Bundled payment models continue to expand across service lines, providers, payers and employers. Similar to these models, population health management helps organizations decrease the total cost of care, improve patient outcomes, illuminate clinical variation across providers and mirror the key objective of CMS of putting patients first. Both strategies are driving hospitals and health systems to not only provide but also integrate care within and outside hospital walls, as well as define a clinical episode beyond the initial patient hospitalization to include all post–acute, care services received.
CMS has been extending the length of bundled payment episodes, and I expect this to continue once CMS releases the details for the Bundled Payments for Care Improvement (BPCI) advanced model later this year. For example, the Comprehensive Care for Joint Replacement Model (CJR) includes 90 days of care, as does the Episode Payment Models (EPMs) mandate for acute myocardial infarction (AMI) and coronary artery bypass graft (CABG). The Oncology Care Model (OCM) covers six months of services.
In addition, both Medicare and Medicaid are expanding beyond procedural or episodic bundles to evaluate proposals for chronic disease bundles, such as AMI, diabetes, chronic kidney disease, chronic obstructive pulmonary disease (COPD) and asthma and behavioral health. The shift to these bundles supports the population health management strategy of caring for patients across a care continuum, including services received at physician offices, medications, wellness and prevention and testing.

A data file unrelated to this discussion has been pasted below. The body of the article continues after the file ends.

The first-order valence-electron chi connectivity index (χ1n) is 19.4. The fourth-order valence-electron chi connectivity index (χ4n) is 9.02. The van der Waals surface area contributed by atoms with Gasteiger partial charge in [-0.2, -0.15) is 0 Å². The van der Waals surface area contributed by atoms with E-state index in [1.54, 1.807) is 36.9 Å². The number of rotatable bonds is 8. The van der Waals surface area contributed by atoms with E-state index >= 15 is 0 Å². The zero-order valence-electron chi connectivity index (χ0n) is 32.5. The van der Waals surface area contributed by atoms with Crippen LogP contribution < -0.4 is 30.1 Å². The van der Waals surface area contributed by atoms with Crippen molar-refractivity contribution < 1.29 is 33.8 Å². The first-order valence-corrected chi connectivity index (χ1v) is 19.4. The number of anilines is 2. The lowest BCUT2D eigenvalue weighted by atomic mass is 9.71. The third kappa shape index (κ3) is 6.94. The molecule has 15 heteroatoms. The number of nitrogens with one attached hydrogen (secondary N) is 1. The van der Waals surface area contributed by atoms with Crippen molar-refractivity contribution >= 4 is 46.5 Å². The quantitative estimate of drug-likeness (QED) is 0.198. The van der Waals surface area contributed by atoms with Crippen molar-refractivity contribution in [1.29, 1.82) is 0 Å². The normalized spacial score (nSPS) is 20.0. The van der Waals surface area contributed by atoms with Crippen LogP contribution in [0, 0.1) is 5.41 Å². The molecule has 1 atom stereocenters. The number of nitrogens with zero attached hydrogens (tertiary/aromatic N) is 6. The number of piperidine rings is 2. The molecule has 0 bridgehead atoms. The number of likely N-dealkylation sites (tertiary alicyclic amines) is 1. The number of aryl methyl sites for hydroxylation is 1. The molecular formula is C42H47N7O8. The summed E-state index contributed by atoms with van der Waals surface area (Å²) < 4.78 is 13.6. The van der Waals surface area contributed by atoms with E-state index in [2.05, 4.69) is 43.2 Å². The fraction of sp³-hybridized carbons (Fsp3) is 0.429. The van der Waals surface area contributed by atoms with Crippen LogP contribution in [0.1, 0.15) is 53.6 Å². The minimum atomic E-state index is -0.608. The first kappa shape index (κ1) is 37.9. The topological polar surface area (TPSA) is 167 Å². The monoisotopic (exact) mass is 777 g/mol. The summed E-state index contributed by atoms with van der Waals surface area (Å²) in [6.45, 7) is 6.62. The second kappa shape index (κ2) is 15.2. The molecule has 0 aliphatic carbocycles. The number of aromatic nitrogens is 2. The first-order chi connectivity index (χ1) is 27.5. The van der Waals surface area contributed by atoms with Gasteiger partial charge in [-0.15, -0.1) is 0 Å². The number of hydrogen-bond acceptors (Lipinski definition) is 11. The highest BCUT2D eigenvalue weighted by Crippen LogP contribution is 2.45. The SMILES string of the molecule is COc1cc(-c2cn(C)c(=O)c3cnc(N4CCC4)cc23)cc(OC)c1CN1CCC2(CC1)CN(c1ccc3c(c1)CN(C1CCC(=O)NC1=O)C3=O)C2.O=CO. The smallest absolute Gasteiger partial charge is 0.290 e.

With bundle episode lengths increasing and the list of clinical episodes growing, population health management will continue to align with the implementation of bundled payments, hopefully resulting in improved outcomes and an enhanced patient experience.
Previously appeared in the July 2017 issue of Accountable Care News.